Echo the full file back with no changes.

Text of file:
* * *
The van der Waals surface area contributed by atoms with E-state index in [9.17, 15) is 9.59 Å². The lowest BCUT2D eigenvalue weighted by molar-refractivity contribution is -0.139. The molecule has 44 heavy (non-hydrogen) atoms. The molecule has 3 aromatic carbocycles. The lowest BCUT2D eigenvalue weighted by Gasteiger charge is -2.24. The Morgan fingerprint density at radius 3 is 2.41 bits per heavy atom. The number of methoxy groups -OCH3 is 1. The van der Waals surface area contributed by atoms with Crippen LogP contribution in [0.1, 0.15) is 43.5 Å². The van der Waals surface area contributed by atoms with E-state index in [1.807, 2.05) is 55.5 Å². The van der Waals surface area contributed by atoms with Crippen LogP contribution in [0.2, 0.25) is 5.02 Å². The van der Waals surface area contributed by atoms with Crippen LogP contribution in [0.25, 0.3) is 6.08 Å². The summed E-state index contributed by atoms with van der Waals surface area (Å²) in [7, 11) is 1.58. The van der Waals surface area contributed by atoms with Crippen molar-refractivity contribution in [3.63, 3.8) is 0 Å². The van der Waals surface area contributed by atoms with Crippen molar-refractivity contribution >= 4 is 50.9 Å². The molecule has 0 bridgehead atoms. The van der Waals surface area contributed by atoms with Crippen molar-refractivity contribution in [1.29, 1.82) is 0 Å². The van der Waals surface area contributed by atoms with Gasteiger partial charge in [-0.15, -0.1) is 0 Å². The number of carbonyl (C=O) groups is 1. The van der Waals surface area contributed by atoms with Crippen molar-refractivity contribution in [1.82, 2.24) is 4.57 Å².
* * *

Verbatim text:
The van der Waals surface area contributed by atoms with E-state index in [9.17, 15) is 9.59 Å². The lowest BCUT2D eigenvalue weighted by molar-refractivity contribution is -0.139. The molecule has 44 heavy (non-hydrogen) atoms. The molecule has 3 aromatic carbocycles. The lowest BCUT2D eigenvalue weighted by Gasteiger charge is -2.24. The Morgan fingerprint density at radius 3 is 2.41 bits per heavy atom. The number of methoxy groups -OCH3 is 1. The van der Waals surface area contributed by atoms with Crippen LogP contribution in [0.1, 0.15) is 43.5 Å². The van der Waals surface area contributed by atoms with E-state index in [1.807, 2.05) is 55.5 Å². The van der Waals surface area contributed by atoms with Crippen LogP contribution in [0.2, 0.25) is 5.02 Å². The van der Waals surface area contributed by atoms with Crippen LogP contribution in [0.25, 0.3) is 6.08 Å². The summed E-state index contributed by atoms with van der Waals surface area (Å²) in [7, 11) is 1.58. The van der Waals surface area contributed by atoms with Crippen molar-refractivity contribution in [3.63, 3.8) is 0 Å². The van der Waals surface area contributed by atoms with Crippen molar-refractivity contribution >= 4 is 50.9 Å². The molecule has 0 bridgehead atoms. The van der Waals surface area contributed by atoms with Crippen molar-refractivity contribution in [1.29, 1.82) is 0 Å². The van der Waals surface area contributed by atoms with Gasteiger partial charge in [-0.15, -0.1) is 0 Å². The number of carbonyl (C=O) groups is 1. The van der Waals surface area contributed by atoms with Crippen molar-refractivity contribution in [1.82, 2.24) is 4.57 Å².